The 2015 winners of the Wood Design Awards have been announced at the Bay Area Wood Solutions Fair in Oakland, California. Presented by WoodWorks, an initiative of the Wood Products Council, the awards seek to “recognize extraordinary buildings that exemplify not only wood’s beauty, but the versatility and structural performance attributes that make it such an interesting material to architects and engineers.”
The Wood Design Awards celebrate excellence in nine categories at both regional and national levels. See the winning designs for 2015 after the break.
Held annually since 1998, the Arquine International Architecture Competition explores important and relevant topics for society as a whole, creating a space for dialogue and promoting active participation of both national and international architects. It has become one of the best architecture ideas competitions, with over 400 teams from more than 21 countries participating last year.
This year, Arquine is asking: What could be the vocation of the [future, ex] International Airport Benito Juarez of Mexico City? Following the announcement that Mexico City’s new international airport will be constructed in Texcoco, this competition aims to generate proposals for the [future] urban zone. Comprised of a total of 746 acres, the area has the potential to become a catalyst for development and growth of the eastern part of one of the most complex and populated cities in the world.
Determining the future use of the space now occupied by the International Airport Benito Juarez in Mexico City is one of the most interesting urban development challenges worldwide. The public competition offers a way to dig into the potential use of the area and explore the possibility of creating a large green area in the eastern part of Mexico City.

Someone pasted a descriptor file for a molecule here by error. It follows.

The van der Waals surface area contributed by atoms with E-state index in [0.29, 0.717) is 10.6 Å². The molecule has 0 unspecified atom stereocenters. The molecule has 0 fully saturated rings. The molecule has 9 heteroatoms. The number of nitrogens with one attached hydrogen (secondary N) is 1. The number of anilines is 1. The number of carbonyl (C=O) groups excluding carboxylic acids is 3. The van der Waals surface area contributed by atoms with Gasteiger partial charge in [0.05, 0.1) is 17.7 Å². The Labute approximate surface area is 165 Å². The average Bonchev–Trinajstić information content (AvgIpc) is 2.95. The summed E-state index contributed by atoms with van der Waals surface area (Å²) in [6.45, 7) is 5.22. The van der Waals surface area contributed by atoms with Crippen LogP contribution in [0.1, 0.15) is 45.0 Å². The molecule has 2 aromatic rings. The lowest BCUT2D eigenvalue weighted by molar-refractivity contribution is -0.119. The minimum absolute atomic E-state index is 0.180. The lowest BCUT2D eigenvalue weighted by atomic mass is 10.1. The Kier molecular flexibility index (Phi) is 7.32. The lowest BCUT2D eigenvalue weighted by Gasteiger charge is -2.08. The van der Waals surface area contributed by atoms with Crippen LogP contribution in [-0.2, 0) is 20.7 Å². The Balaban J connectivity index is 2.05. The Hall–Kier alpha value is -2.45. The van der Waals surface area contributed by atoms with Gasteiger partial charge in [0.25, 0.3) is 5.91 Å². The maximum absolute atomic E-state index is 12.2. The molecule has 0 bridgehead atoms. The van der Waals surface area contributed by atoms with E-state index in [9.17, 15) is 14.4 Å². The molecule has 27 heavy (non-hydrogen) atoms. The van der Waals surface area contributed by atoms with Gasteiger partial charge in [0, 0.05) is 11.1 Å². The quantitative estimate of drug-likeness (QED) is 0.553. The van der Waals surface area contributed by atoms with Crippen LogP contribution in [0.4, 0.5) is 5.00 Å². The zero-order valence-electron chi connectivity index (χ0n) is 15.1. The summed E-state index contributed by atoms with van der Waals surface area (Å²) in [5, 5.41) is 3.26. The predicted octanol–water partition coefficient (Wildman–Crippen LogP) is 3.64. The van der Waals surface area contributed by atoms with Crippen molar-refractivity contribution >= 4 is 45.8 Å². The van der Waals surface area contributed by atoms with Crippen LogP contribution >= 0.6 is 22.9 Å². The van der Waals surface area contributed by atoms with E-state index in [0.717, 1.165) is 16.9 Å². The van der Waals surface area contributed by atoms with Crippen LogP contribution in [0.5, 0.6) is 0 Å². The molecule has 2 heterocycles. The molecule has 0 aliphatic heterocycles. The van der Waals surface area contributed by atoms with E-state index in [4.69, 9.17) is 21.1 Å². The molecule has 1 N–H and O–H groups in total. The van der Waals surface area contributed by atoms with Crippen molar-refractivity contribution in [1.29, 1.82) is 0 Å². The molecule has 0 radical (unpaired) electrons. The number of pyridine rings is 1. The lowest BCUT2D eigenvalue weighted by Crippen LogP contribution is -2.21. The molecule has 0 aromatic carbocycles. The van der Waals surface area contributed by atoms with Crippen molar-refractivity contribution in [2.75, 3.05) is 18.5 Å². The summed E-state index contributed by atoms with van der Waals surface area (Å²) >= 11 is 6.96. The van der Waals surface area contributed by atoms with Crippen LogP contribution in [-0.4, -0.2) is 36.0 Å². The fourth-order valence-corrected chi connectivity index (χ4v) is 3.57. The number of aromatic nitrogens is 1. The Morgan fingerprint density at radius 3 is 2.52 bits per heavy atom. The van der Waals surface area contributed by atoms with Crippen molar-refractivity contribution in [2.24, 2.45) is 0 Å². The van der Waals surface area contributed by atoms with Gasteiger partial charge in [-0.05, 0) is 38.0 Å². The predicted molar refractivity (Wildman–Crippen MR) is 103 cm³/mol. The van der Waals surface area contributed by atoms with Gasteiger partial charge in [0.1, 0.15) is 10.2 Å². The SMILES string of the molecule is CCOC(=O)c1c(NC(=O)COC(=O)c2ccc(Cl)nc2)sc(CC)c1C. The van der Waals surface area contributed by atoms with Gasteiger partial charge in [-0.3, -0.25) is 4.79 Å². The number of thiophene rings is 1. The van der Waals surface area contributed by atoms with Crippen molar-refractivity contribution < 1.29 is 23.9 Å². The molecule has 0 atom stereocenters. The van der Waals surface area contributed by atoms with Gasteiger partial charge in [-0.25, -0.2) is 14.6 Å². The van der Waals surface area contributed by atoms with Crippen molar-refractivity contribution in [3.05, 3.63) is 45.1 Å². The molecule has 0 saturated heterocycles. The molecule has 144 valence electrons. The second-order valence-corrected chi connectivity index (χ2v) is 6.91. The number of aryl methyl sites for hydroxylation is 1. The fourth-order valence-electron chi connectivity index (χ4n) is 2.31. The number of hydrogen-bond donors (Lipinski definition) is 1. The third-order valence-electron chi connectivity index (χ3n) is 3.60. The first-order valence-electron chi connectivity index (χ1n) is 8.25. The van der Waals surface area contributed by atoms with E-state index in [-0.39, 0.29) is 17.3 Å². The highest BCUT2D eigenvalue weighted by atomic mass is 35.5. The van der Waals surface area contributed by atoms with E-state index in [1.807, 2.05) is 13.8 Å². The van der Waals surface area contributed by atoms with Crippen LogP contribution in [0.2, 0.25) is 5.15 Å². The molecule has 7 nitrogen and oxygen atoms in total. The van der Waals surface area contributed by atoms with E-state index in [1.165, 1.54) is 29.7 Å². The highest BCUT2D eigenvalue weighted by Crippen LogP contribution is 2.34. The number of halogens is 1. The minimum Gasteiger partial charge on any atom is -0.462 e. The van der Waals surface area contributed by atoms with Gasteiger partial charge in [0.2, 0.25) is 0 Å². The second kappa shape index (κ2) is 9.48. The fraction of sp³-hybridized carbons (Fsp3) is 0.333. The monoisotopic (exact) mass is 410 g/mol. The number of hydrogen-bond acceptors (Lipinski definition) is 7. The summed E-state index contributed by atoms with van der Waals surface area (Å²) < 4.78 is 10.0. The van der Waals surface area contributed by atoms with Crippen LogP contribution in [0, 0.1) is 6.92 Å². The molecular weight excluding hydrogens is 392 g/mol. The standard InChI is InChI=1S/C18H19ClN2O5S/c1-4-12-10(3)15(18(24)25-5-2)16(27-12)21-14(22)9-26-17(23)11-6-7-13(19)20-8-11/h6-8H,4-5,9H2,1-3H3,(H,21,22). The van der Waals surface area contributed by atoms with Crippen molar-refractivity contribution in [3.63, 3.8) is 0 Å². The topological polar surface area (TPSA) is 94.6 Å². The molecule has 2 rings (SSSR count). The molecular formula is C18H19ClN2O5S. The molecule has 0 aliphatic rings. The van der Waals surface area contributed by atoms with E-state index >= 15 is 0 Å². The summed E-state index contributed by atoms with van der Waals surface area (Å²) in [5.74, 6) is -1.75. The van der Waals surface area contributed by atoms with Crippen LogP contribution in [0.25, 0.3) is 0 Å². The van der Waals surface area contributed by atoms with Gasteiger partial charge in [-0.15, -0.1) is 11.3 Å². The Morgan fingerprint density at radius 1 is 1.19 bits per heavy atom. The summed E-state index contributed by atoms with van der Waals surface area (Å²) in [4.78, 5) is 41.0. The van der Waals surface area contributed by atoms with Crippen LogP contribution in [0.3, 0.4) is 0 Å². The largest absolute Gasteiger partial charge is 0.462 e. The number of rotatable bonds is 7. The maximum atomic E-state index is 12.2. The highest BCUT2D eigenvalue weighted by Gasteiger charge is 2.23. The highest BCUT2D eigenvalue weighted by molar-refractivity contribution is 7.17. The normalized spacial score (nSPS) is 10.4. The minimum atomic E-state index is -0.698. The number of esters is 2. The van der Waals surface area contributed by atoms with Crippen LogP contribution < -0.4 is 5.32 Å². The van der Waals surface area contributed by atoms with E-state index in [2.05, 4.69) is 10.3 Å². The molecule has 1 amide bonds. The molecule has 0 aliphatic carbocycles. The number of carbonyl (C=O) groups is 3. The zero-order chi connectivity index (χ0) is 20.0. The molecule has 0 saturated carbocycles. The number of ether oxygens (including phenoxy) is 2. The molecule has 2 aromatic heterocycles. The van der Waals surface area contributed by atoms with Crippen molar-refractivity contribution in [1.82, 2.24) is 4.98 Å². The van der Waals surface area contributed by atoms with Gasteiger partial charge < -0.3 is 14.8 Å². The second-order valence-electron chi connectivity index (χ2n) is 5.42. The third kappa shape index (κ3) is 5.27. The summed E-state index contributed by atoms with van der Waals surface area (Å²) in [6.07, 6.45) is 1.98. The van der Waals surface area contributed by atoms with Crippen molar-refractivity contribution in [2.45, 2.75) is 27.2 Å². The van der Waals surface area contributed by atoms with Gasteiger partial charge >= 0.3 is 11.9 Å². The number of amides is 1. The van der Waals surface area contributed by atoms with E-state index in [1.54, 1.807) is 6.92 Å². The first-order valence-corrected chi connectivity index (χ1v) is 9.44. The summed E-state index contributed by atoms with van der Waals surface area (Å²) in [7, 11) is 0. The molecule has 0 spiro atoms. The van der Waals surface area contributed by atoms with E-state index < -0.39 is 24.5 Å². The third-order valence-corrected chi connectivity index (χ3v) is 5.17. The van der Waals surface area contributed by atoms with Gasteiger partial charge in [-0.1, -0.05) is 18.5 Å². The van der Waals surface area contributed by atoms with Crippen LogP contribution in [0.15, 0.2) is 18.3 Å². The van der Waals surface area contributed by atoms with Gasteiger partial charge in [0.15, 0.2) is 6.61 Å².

In their fifth annual “Game Changers” survey, Metropolis Magazine sought to uncover the visionaries who have the potential to make waves in design and architecture. Profiling six of design’s ”foremost forward-looking talents,” the list includes Ila Bêka and Louise Lemoine, the filmmaking duo whose “Living Architectures” series takes a sideways glance at some of the world’s most celebrated buildings; Amy Mielke and Caitlin Gucker-Kanter Taylor, whose work as Water Pore Partnership topped BIG and The Living for Holcim’s North America Award; and finally Aggregate, a collaborative of architecture historians who are rethinking the way we do architecture theory. For the full list and profiles of all those featured on it, head on over to Metropolis Magazine.
In memory of architect and arts administrator Deborah Norden, the Deborah J. Norden Fund is calling for proposals from students and recent graduates in the fields of architecture, architectural history, and urban studies for awards up to $5000 in travel and study grants. A program of The Architectural League of New York, participants must submit a maximum three-page proposal, which succinctly describes the objectives of the grant request and how it will contribute to the applicant’s intellectual and creative development. The deadline for submissions is April 16, 2015. For more information, please visit here.
Construction has commenced on Pei Cobb Freed & Partners’ 61-story condominium tower in Boston’s historic Back Bay. The $700 million development will be the tallest residential building in the city, and the tallest tower to rise since the 1976 John Hancock Tower, also designed by Pei Cobb Freed.